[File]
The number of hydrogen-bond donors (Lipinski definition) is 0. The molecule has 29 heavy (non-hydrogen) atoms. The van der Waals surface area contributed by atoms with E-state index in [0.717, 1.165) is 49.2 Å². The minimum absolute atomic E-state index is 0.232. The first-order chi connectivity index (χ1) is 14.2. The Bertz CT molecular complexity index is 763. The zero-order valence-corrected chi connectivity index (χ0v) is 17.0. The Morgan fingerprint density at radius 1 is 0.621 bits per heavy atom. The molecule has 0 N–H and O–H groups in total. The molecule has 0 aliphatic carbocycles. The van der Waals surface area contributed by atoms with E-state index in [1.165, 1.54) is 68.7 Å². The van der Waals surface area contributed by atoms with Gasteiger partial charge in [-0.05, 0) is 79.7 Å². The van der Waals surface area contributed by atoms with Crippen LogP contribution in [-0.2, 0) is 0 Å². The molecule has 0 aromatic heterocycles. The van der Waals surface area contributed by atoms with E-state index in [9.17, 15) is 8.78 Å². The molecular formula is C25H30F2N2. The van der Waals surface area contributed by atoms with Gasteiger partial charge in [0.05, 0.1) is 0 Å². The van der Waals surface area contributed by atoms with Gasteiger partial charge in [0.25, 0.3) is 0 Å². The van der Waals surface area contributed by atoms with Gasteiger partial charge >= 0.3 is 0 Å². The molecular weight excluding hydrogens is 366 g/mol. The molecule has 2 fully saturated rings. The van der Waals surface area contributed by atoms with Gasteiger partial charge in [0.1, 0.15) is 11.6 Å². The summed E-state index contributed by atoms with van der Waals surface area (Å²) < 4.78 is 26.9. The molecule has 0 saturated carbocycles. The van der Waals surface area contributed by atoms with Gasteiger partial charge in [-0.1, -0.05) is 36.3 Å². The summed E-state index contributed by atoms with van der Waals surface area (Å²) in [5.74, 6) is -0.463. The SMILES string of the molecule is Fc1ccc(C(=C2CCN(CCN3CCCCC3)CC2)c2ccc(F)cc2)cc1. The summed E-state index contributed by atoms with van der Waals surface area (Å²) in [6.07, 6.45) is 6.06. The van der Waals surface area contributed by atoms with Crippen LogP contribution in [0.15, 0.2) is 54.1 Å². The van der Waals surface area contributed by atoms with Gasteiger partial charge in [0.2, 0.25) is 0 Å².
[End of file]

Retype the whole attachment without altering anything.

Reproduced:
The number of hydrogen-bond donors (Lipinski definition) is 0. The molecule has 29 heavy (non-hydrogen) atoms. The van der Waals surface area contributed by atoms with E-state index in [0.717, 1.165) is 49.2 Å². The minimum absolute atomic E-state index is 0.232. The first-order chi connectivity index (χ1) is 14.2. The Bertz CT molecular complexity index is 763. The zero-order valence-corrected chi connectivity index (χ0v) is 17.0. The Morgan fingerprint density at radius 1 is 0.621 bits per heavy atom. The molecule has 0 N–H and O–H groups in total. The molecule has 0 aliphatic carbocycles. The van der Waals surface area contributed by atoms with E-state index in [1.165, 1.54) is 68.7 Å². The van der Waals surface area contributed by atoms with Gasteiger partial charge in [-0.05, 0) is 79.7 Å². The van der Waals surface area contributed by atoms with Crippen LogP contribution in [-0.2, 0) is 0 Å². The molecule has 0 aromatic heterocycles. The van der Waals surface area contributed by atoms with E-state index in [9.17, 15) is 8.78 Å². The molecular formula is C25H30F2N2. The van der Waals surface area contributed by atoms with Gasteiger partial charge in [0.05, 0.1) is 0 Å². The van der Waals surface area contributed by atoms with Gasteiger partial charge in [0.25, 0.3) is 0 Å². The van der Waals surface area contributed by atoms with Gasteiger partial charge >= 0.3 is 0 Å². The molecular weight excluding hydrogens is 366 g/mol. The molecule has 2 fully saturated rings. The van der Waals surface area contributed by atoms with Gasteiger partial charge in [0.1, 0.15) is 11.6 Å². The summed E-state index contributed by atoms with van der Waals surface area (Å²) < 4.78 is 26.9. The molecule has 0 saturated carbocycles. The van der Waals surface area contributed by atoms with Gasteiger partial charge in [-0.1, -0.05) is 36.3 Å². The summed E-state index contributed by atoms with van der Waals surface area (Å²) in [5.74, 6) is -0.463. The SMILES string of the molecule is Fc1ccc(C(=C2CCN(CCN3CCCCC3)CC2)c2ccc(F)cc2)cc1. The summed E-state index contributed by atoms with van der Waals surface area (Å²) in [6.07, 6.45) is 6.06. The van der Waals surface area contributed by atoms with Crippen LogP contribution in [0.15, 0.2) is 54.1 Å². The van der Waals surface area contributed by atoms with Gasteiger partial charge in [0.2, 0.25) is 0 Å².